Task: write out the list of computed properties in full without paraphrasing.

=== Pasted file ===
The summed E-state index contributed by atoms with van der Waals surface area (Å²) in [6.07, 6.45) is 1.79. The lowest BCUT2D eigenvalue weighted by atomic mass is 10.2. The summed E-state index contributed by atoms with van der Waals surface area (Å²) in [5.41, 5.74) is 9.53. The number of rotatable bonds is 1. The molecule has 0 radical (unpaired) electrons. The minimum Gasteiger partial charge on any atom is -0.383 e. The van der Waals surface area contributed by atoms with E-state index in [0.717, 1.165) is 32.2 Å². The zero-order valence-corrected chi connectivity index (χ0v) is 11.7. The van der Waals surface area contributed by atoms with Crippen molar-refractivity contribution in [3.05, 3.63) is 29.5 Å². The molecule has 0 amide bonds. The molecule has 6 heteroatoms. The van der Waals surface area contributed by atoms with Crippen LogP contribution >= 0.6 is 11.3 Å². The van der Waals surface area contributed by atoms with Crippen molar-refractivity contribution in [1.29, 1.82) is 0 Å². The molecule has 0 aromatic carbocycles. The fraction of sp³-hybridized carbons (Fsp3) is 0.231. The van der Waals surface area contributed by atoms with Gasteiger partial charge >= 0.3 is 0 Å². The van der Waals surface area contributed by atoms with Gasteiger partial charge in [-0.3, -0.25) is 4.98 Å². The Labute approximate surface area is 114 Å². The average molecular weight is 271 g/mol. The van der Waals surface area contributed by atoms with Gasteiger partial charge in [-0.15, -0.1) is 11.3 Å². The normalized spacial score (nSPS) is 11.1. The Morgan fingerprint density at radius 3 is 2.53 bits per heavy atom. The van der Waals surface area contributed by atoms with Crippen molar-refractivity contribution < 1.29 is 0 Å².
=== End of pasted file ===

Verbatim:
The summed E-state index contributed by atoms with van der Waals surface area (Å²) in [6.07, 6.45) is 1.79. The lowest BCUT2D eigenvalue weighted by atomic mass is 10.2. The summed E-state index contributed by atoms with van der Waals surface area (Å²) in [5.41, 5.74) is 9.53. The number of rotatable bonds is 1. The molecule has 0 radical (unpaired) electrons. The minimum Gasteiger partial charge on any atom is -0.383 e. The van der Waals surface area contributed by atoms with E-state index in [0.717, 1.165) is 32.2 Å². The zero-order valence-corrected chi connectivity index (χ0v) is 11.7. The van der Waals surface area contributed by atoms with Crippen molar-refractivity contribution in [3.05, 3.63) is 29.5 Å². The molecule has 0 amide bonds. The molecule has 6 heteroatoms. The van der Waals surface area contributed by atoms with Crippen LogP contribution >= 0.6 is 11.3 Å². The van der Waals surface area contributed by atoms with Crippen molar-refractivity contribution in [1.29, 1.82) is 0 Å². The molecule has 0 aromatic carbocycles. The fraction of sp³-hybridized carbons (Fsp3) is 0.231. The van der Waals surface area contributed by atoms with Gasteiger partial charge >= 0.3 is 0 Å². The van der Waals surface area contributed by atoms with Gasteiger partial charge in [-0.3, -0.25) is 4.98 Å². The Labute approximate surface area is 114 Å². The average molecular weight is 271 g/mol. The van der Waals surface area contributed by atoms with Gasteiger partial charge in [-0.15, -0.1) is 11.3 Å². The normalized spacial score (nSPS) is 11.1. The Morgan fingerprint density at radius 3 is 2.53 bits per heavy atom. The van der Waals surface area contributed by atoms with Crippen molar-refractivity contribution < 1.29 is 0 Å².